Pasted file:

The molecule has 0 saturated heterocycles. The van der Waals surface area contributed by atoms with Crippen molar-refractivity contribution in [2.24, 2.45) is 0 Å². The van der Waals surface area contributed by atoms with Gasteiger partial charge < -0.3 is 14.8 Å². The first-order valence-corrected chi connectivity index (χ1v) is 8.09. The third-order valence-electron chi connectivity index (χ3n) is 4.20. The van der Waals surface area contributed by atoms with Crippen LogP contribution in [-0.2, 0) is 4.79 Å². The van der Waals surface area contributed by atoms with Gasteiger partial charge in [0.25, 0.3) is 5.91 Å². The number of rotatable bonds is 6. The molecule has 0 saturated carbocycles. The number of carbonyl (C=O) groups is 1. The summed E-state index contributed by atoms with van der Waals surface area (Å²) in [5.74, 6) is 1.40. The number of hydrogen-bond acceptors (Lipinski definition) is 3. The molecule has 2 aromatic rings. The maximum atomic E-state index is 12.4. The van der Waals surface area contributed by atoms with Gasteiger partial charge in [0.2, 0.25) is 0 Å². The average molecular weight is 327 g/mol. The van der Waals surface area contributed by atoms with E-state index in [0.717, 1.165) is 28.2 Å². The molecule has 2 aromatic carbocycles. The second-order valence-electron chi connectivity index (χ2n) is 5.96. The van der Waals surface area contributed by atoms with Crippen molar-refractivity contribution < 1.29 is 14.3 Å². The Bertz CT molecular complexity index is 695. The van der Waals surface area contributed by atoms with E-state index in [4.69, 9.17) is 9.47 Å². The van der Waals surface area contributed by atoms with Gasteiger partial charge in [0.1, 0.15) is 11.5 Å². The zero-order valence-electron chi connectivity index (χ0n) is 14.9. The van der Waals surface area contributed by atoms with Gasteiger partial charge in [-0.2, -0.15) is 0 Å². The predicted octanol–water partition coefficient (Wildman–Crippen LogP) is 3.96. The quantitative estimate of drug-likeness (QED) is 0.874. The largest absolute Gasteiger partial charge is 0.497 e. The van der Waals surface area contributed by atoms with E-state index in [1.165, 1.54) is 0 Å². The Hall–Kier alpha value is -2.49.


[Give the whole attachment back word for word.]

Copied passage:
The molecule has 0 saturated heterocycles. The van der Waals surface area contributed by atoms with Crippen molar-refractivity contribution in [2.24, 2.45) is 0 Å². The van der Waals surface area contributed by atoms with Gasteiger partial charge < -0.3 is 14.8 Å². The first-order valence-corrected chi connectivity index (χ1v) is 8.09. The third-order valence-electron chi connectivity index (χ3n) is 4.20. The van der Waals surface area contributed by atoms with Crippen LogP contribution in [-0.2, 0) is 4.79 Å². The van der Waals surface area contributed by atoms with Gasteiger partial charge in [0.25, 0.3) is 5.91 Å². The number of rotatable bonds is 6. The molecule has 0 saturated carbocycles. The number of carbonyl (C=O) groups is 1. The summed E-state index contributed by atoms with van der Waals surface area (Å²) in [5.74, 6) is 1.40. The number of hydrogen-bond acceptors (Lipinski definition) is 3. The molecule has 2 aromatic rings. The maximum atomic E-state index is 12.4. The van der Waals surface area contributed by atoms with Gasteiger partial charge in [0.2, 0.25) is 0 Å². The average molecular weight is 327 g/mol. The van der Waals surface area contributed by atoms with E-state index in [0.717, 1.165) is 28.2 Å². The molecule has 2 aromatic carbocycles. The second-order valence-electron chi connectivity index (χ2n) is 5.96. The van der Waals surface area contributed by atoms with Crippen molar-refractivity contribution < 1.29 is 14.3 Å². The Bertz CT molecular complexity index is 695. The van der Waals surface area contributed by atoms with E-state index in [4.69, 9.17) is 9.47 Å². The van der Waals surface area contributed by atoms with Gasteiger partial charge in [0.1, 0.15) is 11.5 Å². The zero-order valence-electron chi connectivity index (χ0n) is 14.9. The van der Waals surface area contributed by atoms with Gasteiger partial charge in [-0.2, -0.15) is 0 Å². The predicted octanol–water partition coefficient (Wildman–Crippen LogP) is 3.96. The quantitative estimate of drug-likeness (QED) is 0.874. The largest absolute Gasteiger partial charge is 0.497 e. The van der Waals surface area contributed by atoms with E-state index in [1.165, 1.54) is 0 Å². The Hall–Kier alpha value is -2.49.